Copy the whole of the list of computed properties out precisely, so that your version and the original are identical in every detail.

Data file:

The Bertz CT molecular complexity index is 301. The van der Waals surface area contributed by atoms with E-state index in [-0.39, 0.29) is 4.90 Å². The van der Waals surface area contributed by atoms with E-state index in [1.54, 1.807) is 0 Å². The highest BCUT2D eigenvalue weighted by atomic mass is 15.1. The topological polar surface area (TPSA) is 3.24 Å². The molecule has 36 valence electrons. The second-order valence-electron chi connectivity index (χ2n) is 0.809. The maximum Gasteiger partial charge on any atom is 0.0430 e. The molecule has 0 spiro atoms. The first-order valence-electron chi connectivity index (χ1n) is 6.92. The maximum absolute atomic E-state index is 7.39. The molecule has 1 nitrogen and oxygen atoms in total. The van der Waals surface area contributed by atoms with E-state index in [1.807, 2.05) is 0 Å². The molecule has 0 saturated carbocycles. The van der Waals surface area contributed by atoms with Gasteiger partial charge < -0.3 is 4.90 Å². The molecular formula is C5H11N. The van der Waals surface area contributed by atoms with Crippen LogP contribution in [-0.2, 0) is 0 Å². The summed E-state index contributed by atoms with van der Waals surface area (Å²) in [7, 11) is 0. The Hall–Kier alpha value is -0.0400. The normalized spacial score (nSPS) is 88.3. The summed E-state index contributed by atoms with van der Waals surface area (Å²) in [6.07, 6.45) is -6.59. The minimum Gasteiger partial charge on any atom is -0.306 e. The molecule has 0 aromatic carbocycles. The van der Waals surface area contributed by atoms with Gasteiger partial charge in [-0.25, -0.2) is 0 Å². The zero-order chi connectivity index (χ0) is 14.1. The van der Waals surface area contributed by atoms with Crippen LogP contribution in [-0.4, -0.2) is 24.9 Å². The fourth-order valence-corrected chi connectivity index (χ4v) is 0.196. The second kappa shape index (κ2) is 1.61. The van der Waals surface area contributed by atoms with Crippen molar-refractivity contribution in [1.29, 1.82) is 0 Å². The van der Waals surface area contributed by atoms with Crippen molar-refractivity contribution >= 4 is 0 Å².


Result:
The Bertz CT molecular complexity index is 301. The van der Waals surface area contributed by atoms with E-state index in [-0.39, 0.29) is 4.90 Å². The van der Waals surface area contributed by atoms with E-state index in [1.54, 1.807) is 0 Å². The highest BCUT2D eigenvalue weighted by atomic mass is 15.1. The topological polar surface area (TPSA) is 3.24 Å². The molecule has 36 valence electrons. The second-order valence-electron chi connectivity index (χ2n) is 0.809. The maximum Gasteiger partial charge on any atom is 0.0430 e. The molecule has 0 spiro atoms. The first-order valence-electron chi connectivity index (χ1n) is 6.92. The maximum absolute atomic E-state index is 7.39. The molecule has 1 nitrogen and oxygen atoms in total. The van der Waals surface area contributed by atoms with E-state index in [1.807, 2.05) is 0 Å². The molecule has 0 saturated carbocycles. The van der Waals surface area contributed by atoms with Gasteiger partial charge < -0.3 is 4.90 Å². The molecular formula is C5H11N. The van der Waals surface area contributed by atoms with Crippen LogP contribution in [-0.2, 0) is 0 Å². The summed E-state index contributed by atoms with van der Waals surface area (Å²) in [7, 11) is 0. The Hall–Kier alpha value is -0.0400. The normalized spacial score (nSPS) is 88.3. The summed E-state index contributed by atoms with van der Waals surface area (Å²) in [6.07, 6.45) is -6.59. The minimum Gasteiger partial charge on any atom is -0.306 e. The molecule has 0 aromatic carbocycles. The van der Waals surface area contributed by atoms with Gasteiger partial charge in [-0.25, -0.2) is 0 Å². The zero-order chi connectivity index (χ0) is 14.1. The van der Waals surface area contributed by atoms with Crippen LogP contribution in [-0.4, -0.2) is 24.9 Å². The fourth-order valence-corrected chi connectivity index (χ4v) is 0.196. The second kappa shape index (κ2) is 1.61. The van der Waals surface area contributed by atoms with Crippen molar-refractivity contribution in [1.29, 1.82) is 0 Å². The van der Waals surface area contributed by atoms with Crippen molar-refractivity contribution >= 4 is 0 Å².